An eviction ban extension serves up more uncertainty

Collaborator: Streetlight
Published: 12/31/2020, 9:36 AM
Edited: 03/11/2021, 10:22 AM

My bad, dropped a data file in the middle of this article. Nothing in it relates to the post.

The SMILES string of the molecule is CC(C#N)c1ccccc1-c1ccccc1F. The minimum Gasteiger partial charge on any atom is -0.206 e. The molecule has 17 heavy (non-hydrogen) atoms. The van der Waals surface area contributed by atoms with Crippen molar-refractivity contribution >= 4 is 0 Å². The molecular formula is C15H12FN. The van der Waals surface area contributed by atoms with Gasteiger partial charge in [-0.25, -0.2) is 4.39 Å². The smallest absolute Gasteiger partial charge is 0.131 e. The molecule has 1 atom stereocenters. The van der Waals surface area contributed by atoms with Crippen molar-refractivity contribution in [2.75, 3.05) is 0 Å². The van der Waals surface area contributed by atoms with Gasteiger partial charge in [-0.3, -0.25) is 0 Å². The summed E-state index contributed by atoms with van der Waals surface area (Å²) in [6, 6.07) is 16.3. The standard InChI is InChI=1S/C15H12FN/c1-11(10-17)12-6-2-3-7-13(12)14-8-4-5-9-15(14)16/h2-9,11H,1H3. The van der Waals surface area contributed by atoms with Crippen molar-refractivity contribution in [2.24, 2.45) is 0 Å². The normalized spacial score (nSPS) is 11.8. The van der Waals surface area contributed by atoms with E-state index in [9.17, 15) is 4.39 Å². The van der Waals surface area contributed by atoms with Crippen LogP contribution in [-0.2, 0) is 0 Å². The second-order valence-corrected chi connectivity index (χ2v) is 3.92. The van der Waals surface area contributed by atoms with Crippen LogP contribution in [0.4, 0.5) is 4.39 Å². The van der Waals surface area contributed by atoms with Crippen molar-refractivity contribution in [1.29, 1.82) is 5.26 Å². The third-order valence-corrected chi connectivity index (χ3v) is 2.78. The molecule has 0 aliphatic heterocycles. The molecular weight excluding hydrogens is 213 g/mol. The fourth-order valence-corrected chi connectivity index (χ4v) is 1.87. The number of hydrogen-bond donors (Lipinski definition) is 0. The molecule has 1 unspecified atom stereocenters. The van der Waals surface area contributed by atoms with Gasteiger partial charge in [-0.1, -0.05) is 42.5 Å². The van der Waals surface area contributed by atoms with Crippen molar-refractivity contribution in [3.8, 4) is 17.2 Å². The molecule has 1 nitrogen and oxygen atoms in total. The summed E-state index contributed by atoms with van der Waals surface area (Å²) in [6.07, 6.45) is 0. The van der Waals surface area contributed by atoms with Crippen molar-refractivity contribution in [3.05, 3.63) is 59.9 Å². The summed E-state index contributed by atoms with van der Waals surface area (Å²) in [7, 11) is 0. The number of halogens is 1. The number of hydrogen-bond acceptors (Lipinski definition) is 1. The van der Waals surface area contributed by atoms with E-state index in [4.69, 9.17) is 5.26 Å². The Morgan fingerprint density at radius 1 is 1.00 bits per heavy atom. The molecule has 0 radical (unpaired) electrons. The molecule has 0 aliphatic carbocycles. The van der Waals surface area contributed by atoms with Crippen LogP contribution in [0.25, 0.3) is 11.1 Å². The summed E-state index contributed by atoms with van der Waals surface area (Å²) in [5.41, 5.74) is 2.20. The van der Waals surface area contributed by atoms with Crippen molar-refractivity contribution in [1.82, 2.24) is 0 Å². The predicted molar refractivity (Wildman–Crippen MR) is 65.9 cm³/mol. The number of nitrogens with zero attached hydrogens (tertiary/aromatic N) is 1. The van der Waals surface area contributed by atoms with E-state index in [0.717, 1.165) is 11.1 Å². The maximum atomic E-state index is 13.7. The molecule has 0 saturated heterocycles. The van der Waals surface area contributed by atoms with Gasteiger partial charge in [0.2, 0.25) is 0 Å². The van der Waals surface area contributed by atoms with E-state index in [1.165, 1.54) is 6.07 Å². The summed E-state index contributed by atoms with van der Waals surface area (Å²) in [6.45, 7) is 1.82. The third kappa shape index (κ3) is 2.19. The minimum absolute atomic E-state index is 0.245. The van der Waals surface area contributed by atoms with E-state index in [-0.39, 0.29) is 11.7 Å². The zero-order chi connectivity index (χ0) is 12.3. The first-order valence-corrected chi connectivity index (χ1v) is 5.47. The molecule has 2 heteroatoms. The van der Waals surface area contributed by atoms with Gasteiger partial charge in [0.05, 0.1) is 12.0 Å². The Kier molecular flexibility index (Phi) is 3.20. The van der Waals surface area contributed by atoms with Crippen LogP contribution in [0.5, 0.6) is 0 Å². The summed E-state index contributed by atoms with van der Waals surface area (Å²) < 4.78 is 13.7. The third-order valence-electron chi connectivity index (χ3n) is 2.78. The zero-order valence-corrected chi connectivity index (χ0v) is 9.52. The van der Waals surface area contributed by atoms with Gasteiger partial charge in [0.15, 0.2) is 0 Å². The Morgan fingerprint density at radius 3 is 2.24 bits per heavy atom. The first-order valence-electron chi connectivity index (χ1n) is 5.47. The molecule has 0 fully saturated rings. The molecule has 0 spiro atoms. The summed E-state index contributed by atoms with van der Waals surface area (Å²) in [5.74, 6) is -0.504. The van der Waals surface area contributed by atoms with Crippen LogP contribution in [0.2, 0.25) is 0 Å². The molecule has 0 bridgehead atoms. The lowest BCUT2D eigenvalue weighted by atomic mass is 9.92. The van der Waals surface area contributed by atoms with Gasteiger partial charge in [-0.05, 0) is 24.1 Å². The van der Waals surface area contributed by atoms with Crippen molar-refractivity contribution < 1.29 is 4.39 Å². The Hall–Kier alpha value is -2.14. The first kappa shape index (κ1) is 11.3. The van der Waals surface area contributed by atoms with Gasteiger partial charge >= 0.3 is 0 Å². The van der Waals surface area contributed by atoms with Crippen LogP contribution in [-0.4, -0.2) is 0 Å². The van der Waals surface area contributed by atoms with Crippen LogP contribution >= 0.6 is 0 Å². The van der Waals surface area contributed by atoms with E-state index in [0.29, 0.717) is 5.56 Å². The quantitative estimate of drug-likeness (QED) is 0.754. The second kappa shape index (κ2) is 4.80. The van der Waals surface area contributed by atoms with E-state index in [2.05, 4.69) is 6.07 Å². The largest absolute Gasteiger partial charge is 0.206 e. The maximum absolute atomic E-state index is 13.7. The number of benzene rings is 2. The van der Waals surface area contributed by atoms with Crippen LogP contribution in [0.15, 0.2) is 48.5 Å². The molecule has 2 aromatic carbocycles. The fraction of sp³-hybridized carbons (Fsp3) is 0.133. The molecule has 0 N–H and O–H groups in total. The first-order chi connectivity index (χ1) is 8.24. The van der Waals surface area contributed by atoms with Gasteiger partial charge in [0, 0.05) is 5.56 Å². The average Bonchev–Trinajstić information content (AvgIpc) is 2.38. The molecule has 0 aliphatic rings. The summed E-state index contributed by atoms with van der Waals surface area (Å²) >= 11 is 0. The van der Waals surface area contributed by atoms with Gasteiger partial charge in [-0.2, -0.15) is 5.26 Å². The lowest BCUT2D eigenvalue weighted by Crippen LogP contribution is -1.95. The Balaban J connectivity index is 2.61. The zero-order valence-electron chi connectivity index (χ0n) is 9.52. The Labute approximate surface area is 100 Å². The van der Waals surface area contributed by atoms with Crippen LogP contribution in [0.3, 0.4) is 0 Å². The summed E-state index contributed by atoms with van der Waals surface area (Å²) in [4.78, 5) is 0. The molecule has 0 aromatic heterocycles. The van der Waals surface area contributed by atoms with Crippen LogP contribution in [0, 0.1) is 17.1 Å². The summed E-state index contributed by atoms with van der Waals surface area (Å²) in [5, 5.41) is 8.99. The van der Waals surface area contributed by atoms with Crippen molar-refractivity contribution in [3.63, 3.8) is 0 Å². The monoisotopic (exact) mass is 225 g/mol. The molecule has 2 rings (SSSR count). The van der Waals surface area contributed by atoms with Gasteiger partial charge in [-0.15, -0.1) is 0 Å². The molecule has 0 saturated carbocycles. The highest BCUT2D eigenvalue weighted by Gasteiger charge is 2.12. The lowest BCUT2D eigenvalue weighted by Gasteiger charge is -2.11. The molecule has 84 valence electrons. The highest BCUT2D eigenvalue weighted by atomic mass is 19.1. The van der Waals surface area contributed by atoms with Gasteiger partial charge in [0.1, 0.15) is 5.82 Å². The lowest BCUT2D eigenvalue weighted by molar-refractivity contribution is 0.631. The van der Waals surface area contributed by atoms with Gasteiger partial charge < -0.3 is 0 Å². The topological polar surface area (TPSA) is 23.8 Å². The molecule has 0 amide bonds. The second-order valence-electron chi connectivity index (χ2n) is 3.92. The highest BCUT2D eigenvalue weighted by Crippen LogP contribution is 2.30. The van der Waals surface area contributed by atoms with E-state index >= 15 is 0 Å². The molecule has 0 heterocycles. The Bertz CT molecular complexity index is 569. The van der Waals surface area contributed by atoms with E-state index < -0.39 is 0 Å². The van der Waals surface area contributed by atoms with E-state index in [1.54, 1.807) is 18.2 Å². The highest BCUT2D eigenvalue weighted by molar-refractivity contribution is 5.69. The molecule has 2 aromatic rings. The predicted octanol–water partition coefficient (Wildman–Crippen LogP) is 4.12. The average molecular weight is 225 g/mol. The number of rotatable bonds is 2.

(NATIONAL) A long-awaited COVID-19 relief package could delay scores of evictions for another month, but the measure leaves another issue unaddressed: billions of dollars in debt. Throughout the year, legal aid attorneys and other advocates have warned that millions of Americans were on the brink of eviction as the pandemic blasted the economy. A patchwork of federal and state eviction bans protected tenants for much of the year, but even with a moratorium on certain evictions extended through January, back rent has been stacking up. By next month, renters could owe up to $24 billion to their landlords, analysis firm Stout predicted earlier this year. “The moratorium has continued to stave off that big crisis, but until the debts are dealt with, probably through some kind of more generous federal relief package, that’s going to remain a threat,” said Eric Dunn, director of litigation for the National Housing Law Project. A recent survey from the US Census Bureau estimated that more than 6.7 million adults were at risk of eviction or foreclosure. An estimated 12.8 million were either behind on rent or mortgage payments or doubted they would be able to cover next month’s payments on time. The $900 billion relief package that President Donald Trump signed into law on Sunday provides $25 billion for rental assistance and extends a temporary halt on evictions issued by the Centers for Disease Control and Prevention (CDC) in September. The Eviction Lab at Princeton University, which tracks evictions in 27 cities in the United States, reported earlier this month that landlords had filed more than 162,000 evictions since March 15, a date used in many studies to represent the unofficial start of the pandemic. The lab analyzed eviction cases from Cincinnati, Houston, Phoenix and New York City, finding that landlords were seeking more money for back rent, late fees and damages, just as government assistance for some renters was evaporating. In Houston, where the city exhausted more than $14 million of rental assistance in 90 minutes in May, median eviction claims rose from $1,099 in January to $1,895. Landlords in Houston have filed more than 18,000 evictions since March, the third highest number out of the cities Eviction Lab tracks. Evictions are down, but the need for housing assistance is up Lisa Stifler, director of state policy for the Center for Responsible Lending, said the amount of protection tenants have had from eviction during the pandemic has largely been determined by where they live because a “tepid federal response” has left it up to state and local governments. “Unfortunately, because the strong federal response hasn’t been there, it’s very much a patchwork … where you’re lucky if you live in a place that has created such a program,” Stifler said. “And, unfortunately, plenty of people are not in that situation.” States like Minnesota, California and New York currently have their own eviction moratoriums. On the opposite end of the spectrum are places like Oklahoma, where state leaders have refused to consider eviction bans. Eviction Lab ranked Tulsa and Oklahoma City as having the country’s 11th and 20th highest eviction rates in the country before the pandemic. Last year, county courts in those two cities had about 28,600 eviction filings. Federal eviction bans have largely protected renters in the state, which has seen less evictions than usual, with about 19,900 cases filed since March 15, according to data from the Oklahoma Policy Institute’s eviction tracker. At the Oklahoma County District Court in Oklahoma City, evictions fell 29% this year, court data shows. “Because we’ve had the CDC moratorium and because we have had an influx of rental assistance, it’s slowed down our normal numbers, but we are coming onto a cliff,” said Becky Gligo, executive director for Tulsa nonprofit Housing Solutions. Although the number of eviction cases is down, that drop doesn’t reflect the need for housing stability in Oklahoma. City data shows that from March to mid-December, the 211 information system in Oklahoma City had received about 16,700 requests for rental and mortgage assistance – more than triple the number of requests from the same time period in 2019. The system received about 50% more requests for help paying utilities than last year, with about 15,800 requests made from March to Dec. 15. Jerod Shadid, a planner for Oklahoma City’s homeless services, said that this year, the city averaged about 300 to 500 requests for housing assistance per week. That number has risen during December, when the 211 system received 800 calls in a single week. Gligo said Housing Solutions has also received “an extraordinary influx of calls” related to rent and utility assistance. “We do know that some more rent assistance is on the way,” she said, “but we have not seen a slowdown in certain landlords seeking actions against their tenants.” Gligo added that the official numbers don’t take into account illegal or “soft” evictions, when a landlord evicts a tenant outside of the court system, often through threats or having utilities shut off. This year, landlords in Oklahoma, Louisiana and other states have also filed evictions in violation of federal eviction bans, according to previous reporting from Big If True. “A landlord can use positional power to get somebody to leave without them having had their day in court, or sometimes people think, ‘Well, there’s no way I’ll win in court, so I’ll just go,’ and so we have untold numbers of people who are being displaced that we can’t even track because they’re not going into the court,” Gligo said. ”We’ve heard, anecdotally, some stories about landlords asking for people’s coronavirus relief checks and things like that, … and I understand that landlords are in a bind as well, so it’s kind of an impossible situation.” Ginny Bass Carl, executive director for resource center Community Cares Partners in Oklahoma City, said “evictions are still flying fast and furious” despite the CDC moratorium. To be covered by the ban, tenants must state in writing that they’re eligible for the moratorium, and landlords can challenge those claims in court. “We’re still getting a ton of evictions being filed, because so many tenants don’t know about (the ban),” Bass Carl said. “We have landlords that don’t believe it. … A tenant gets a notice on their apartment door, and they’re scared, so they go ahead and leave. They don’t even realize that they have any rights at all.” The eviction moratorium also has been unpopular with some landlords, including companies and industry groups that have sued the CDC over the ban. Stifler, the state policy director from the Center for Responsible Lending, said racial inequality can play a significant role in outcomes for tenants, especially for households that still haven’t fully recovered from the 2008 financial crisis. “A lot of wealth was lost, especially among Black and Latino households, in the previous crisis,” she said. “And that has not been built back up in around 10 to 12 years. And so people are facing this crisis … in a worse off position than they were before.” Before covid, tenants of color, especially Black women, were more likely than white people to be evicted. A 2014 MacArthur Foundation study found that women from Black neighborhoods in Milwaukee, Wisconsin made up about 10% of the population but 30% of evictions. Those disparities have continued during the pandemic, Dunn said. “And not only that, we’re also seeing that people of color are being more heavily impacted in terms of their health by covid,” he said. “They’re facing more serious cases, more fatalities. You combine those two things together, and it’s really just a recipe to wipe out any sort of progress we’ve made toward building more inclusive communities and ending residential segregation over (the) 50 years since the Fair Housing Act was passed.” Some CARES Act funds for rental assistance go unspent A federal covid relief package called the CARES Act included funding for rental assistance, and the resource center Community Cares Partners was created to provide that and other aid in Oklahoma. The Oklahoman reported earlier this month that the organization expected not to meet its Dec. 30 deadline to finish spending all of the CARES Act funds it received from Oklahoma County. Community Cares has since spent all of those funds, but it was unable to finish spending all of the money it received from Oklahoma City and the state in time to meet yesterday’s deadline. The resource center received about $21 million in all to provide rental and utility assistance, along with other services. Yesterday, the last day of the resource center’s contract to distribute the funds, Bass Carl estimated Community Cares had spent about $18.3 million to aid Oklahomans, with more than $11 million going toward rent and mortgage assistance. “It’s really hard to spend that amount of money in such a short time with all the restrictions on it,” Bass Carl said. “I wouldn’t say that it’s impossible, but you are making it very, very difficult to be able to reach such a large quantity of people in such a short period of time under such restrictions and rules, and they tend to change rapidly. We’ve had at least a dozen changes in the last five months.” Restore Hope Ministries Executive Director Jeff Jaynes said that since May 1, the nonprofit has provided more than 1,400 families with $3.4 million dollars in rent assistance, about $1.8 million of which was funded through the CARES Act. Restore Hope stopped accepting rent assistance applications in late November, when it appeared funding would be exhausted. “The hard thing for us is just with the sheer numbers of people who applied for our state program, we had to close our application portal,” Jaynes said. “The need has just been unprecedented.” Because of the new relief package, Restore Hope will begin accepting applications again in January. Gligo said the additional funding and newly extended deadline for spending CARES Act funds is a big win, but it will only provide temporary relief to an ongoing problem. “The money will run out eventually, so that’s always concerning,” Gligo said. “This is very helpful, but it is stressful thinking about, regardless of this intervention, the strain that will come on our homeless services systems.” Being evicted not only displaces people from their home, but it can have a long-term negative impact on a tenant’s credit, making it harder for them to rent in the future. In addition to rental assistance, Dunn said tenants need legal protections to prevent landlords from categorically denying applicants with covid-related evictions on their records, suggesting landlords should reconsider evicting tenants over unpaid rent even after the moratorium expires. “It’s just not indicative of what kind of a tenant someone is that they weren’t able to pay because they lost their their job in a (once in a) 100-year pandemic,” Dunn said. “Allowing landlords to use the threat of eviction to get somebody to pay a debt, it’s kind of unsavory, I think, certainly when we’re in a situation where we’re potentially facing millions and millions of evictions, numbers that could really be deeply destabilizing to communities.” Everyone working to prevent people from experiencing homelessness has become well acquainted with high anxiety, said Shadid, the city planner for Oklahoma City. “Every day is a new adventure, if you want to call it that,” Shadid said. “I don’t know if that’s the word I would use, though.” Jeremy Martin is a news and arts writer living in Oklahoma City. 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